Mr Sampson - There will be 100,000 there before the Bill is through.


Mr JOSEPH COOK - If what we are told is correct, before these Bills are submitted, there will be 80,000 soldiers away from these shores. Is this procedure fair to them?


Mr Hughes - Provision was made for the Canadians who were at the front to vote, and they did vote.


Mr JOSEPH COOK - Do honorable members think that it is possible to make provision for voting in the trenches?


Mr Hughes - The Canadians were in the trenches, and they did vote.


Mr JOSEPH COOK - I simply do not believe it.


Mr Hughes - You mean to say that I am telling a lie; but they did.


Mr JOSEPH COOK - I say that I do not believe that they were able to vote. In the meantime all we are doing in Australia is to talk about the reconstruction of a house while the house is burning. Is this the time to be tinkering with its reconstruction - with its alteration here and there in detail? Surely the first thing you should do is to get the fire engines, and to devote all your energies to putting the fire out. Then, afterwards, you may do what you will with its structural position.

If there be one man more than another who sees the light in this respect it is the Attorney-General, who is in charge of these Bills. No man saw it more clearly than he did a little while ago. I cannot do better than quote his language.


Mr Riley - You could not see it then.


Mr JOSEPH COOK - That was at a time when there was no Parliament in existence, when it was not possible to do what he suggested. Now it is possible. There is a Government, there is a Parliament, and all we are asking is that this Parliament should concentrate its energies upon the supremest of all questions, putting away these considerations until we are able to devote ourselves to them without the intrusion of the war. On the 11th. August, the Attorney-General stated -

For the time being there is but one issue-

It was not this issue either. It is clear what the one issue was -

For the time being there is but one issue - the war, and upon this we are united. We cannot criticise. What then remains. How can Mr. Cook consult us and we co-operate with him, and at the same time go on with party warfare. We cannot at once have party warfare and united action.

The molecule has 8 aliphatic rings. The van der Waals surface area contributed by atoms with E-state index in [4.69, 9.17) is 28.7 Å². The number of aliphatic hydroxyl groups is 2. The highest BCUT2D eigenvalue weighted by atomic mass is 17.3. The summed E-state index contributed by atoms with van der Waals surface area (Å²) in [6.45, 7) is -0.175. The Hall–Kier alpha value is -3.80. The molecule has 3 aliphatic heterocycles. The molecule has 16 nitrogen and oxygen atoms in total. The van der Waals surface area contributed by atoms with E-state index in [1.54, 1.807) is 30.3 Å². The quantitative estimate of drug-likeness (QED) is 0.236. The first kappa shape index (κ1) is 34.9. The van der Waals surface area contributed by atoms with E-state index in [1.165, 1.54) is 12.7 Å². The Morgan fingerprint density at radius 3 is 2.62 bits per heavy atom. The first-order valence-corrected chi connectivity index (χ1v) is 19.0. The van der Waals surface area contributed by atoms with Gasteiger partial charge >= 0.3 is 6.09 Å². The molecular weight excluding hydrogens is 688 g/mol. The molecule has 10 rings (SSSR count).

Mr Hughes - Hear, hear! What did you say to that?


Mr JOSEPH COOK - I said to that what I say now.


Mr Hughes - I will read what you said on the first occasion.


Mr JOSEPH COOK - I wish you would. Then the Attorney-General went on -

We cannot go on to the platform and denounce the Government, and at the same time work with the Government. The choice lies between party and the welfare of the nation. It rests with Mr. Cook to make his choice. He says party strife must continue throughout the Empire. His is the only voice that says so.

I say that, throughout the Empire today, his - the Attorney-General's of Australia - is the only voice that says party strife must continue. May I in this connexion call honorable members' attention to the weighty words of the Imperial Prime Minister, which came to us only yesterday, and I want to put the two statements in contrast because they seem to me to so completely put the setting of things as we are seeing them to-day, after ten months of war? If things were serious then, and the honorable member was so anxious to stop party strife, so anxious to help us to do everything in the prosecution of the war, surely matters are even more serious to-day. . Speaking in the light of this graver situation, Mr. Asquith uses this language -